So, your company has finally managed to break into a new overseas market and expand to an international scale. It’s a sign that your business is doing well, and now that you have access to a new, untapped base of potential customers, your upward potential seems to be growing.
With that growth, though, comes all sorts of tax implications you might not be expecting. When it comes to managing them, you’ll want the help of an international tax accountant with the right expertise to help guide your company in the right financial direction.
Finding the right accountant is just step one, though. Getting the most out of their help means asking the right questions based on the moves your company plans to make in its future international operations.
The experienced tax accountants at Accountants Without Borders have gotten to know a few of the general concerns that come up when a company is planning an international expansion, and we’ve listed a few of them here for your future reference.
It’s by no means an exhaustive list, and more specific questions will depend on your particular company, industry, and market. It is, however, a great starting point when working with an accountant to cover your bases in your overseas operations.
We’ve covered this point before in a past blog post, but essentially, an international business has an expanded list of options for placing its company headquarters. One of the biggest factors in your choice should be how tax-friendly your planned headquarters locations would be, as this can have a substantial impact on your company’s profits. An international tax accountant is the best kind of professional you can consult to determine this.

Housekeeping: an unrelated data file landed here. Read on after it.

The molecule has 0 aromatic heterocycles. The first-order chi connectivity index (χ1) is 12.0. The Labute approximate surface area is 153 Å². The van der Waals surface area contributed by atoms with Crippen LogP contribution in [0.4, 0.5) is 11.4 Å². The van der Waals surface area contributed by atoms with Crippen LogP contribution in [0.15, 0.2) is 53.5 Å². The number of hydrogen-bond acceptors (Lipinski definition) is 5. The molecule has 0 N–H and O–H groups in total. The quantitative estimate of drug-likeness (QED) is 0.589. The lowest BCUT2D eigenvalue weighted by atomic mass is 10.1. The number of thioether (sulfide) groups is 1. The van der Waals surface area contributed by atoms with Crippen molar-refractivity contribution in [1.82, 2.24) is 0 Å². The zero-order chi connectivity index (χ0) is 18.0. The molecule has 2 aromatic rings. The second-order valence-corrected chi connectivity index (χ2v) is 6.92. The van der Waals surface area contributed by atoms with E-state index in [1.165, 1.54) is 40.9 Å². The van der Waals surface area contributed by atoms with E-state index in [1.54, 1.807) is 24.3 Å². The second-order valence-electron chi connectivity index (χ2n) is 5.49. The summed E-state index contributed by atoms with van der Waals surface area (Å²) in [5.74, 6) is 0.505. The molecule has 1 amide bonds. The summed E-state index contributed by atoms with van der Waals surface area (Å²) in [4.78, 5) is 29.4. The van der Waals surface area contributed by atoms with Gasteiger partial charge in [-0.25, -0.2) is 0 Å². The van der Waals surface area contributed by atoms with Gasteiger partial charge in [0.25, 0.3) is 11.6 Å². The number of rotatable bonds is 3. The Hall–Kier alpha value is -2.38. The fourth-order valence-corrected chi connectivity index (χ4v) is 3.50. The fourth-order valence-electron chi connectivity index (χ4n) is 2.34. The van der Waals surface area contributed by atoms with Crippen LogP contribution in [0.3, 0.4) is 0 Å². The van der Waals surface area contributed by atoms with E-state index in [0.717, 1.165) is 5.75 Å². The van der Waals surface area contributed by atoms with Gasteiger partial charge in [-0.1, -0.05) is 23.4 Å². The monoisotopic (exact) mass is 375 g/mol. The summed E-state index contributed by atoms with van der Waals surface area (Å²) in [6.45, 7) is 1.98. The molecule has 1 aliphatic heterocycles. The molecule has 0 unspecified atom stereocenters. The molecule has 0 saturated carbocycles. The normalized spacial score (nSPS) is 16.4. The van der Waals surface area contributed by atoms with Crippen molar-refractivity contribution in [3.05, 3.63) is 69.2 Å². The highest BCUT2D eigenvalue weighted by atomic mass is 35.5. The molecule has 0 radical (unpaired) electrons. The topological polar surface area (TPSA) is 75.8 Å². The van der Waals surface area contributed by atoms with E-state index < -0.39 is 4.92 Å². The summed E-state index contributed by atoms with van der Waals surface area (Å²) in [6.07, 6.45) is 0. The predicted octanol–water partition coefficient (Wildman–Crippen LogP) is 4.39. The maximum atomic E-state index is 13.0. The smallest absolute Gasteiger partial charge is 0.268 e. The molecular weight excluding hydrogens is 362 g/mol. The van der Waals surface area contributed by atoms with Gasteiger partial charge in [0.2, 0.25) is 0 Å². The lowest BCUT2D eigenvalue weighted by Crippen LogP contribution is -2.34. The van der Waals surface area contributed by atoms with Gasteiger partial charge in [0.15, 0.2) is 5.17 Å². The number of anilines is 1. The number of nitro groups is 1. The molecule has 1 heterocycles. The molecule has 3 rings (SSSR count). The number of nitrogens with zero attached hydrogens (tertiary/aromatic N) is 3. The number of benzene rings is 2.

A business operating internationally will naturally need to move some of its employees overseas. For some of them, this may end up being a permanent move. Others may find themselves doing a substantial amount of traveling as part of their job, speaking with international clients on your behalf. Either way, the amount of time an employee spends in a given country and the amount of money they’re paid during their time there will directly impact how the associated income is taxed.
If you’re doing a lot of your business in a particular country, or for a variety of other reasons, you may find it worthwhile to open a foreign bank account. Keep in mind, though, that this will mean annual reporting through the Bank Secrecy Act for U.S. persons.
On a related note of establishing assets for your company in foreign territories, it may be a beneficial move for your company to open an overseas division or subsidiary in a country where you’re frequently doing business. Revenue generated in that country by this subsidiary won’t be taxed under United States law unless it returns to the U.S. This is likely the best way to go when your company is making a dedicated effort to expand its presence in a particular overseas market, especially if that territory is a more tax-friendly one.
A big part of expanding internationally obviously involves transactions with foreign entities, be they individuals or other organizations. The default withholding rate is 30% on Fixed, Determinable, Annual, or Periodical income, including interest, unless a lower treaty rate applies, as covered in this article from Accounting Today. If there’s no withholding, you’ll still need to have Form W-8BEN on file.
Like we said at the beginning of this post, these questions should just be the beginning of your discussions with an international tax accountant as your business expands into new markets. For more personalized, expert guidance, you’ll want to work with a firm like Accountants Without Borders.
To get in touch, send us a message using our online contact form. We’re looking forward to working with you!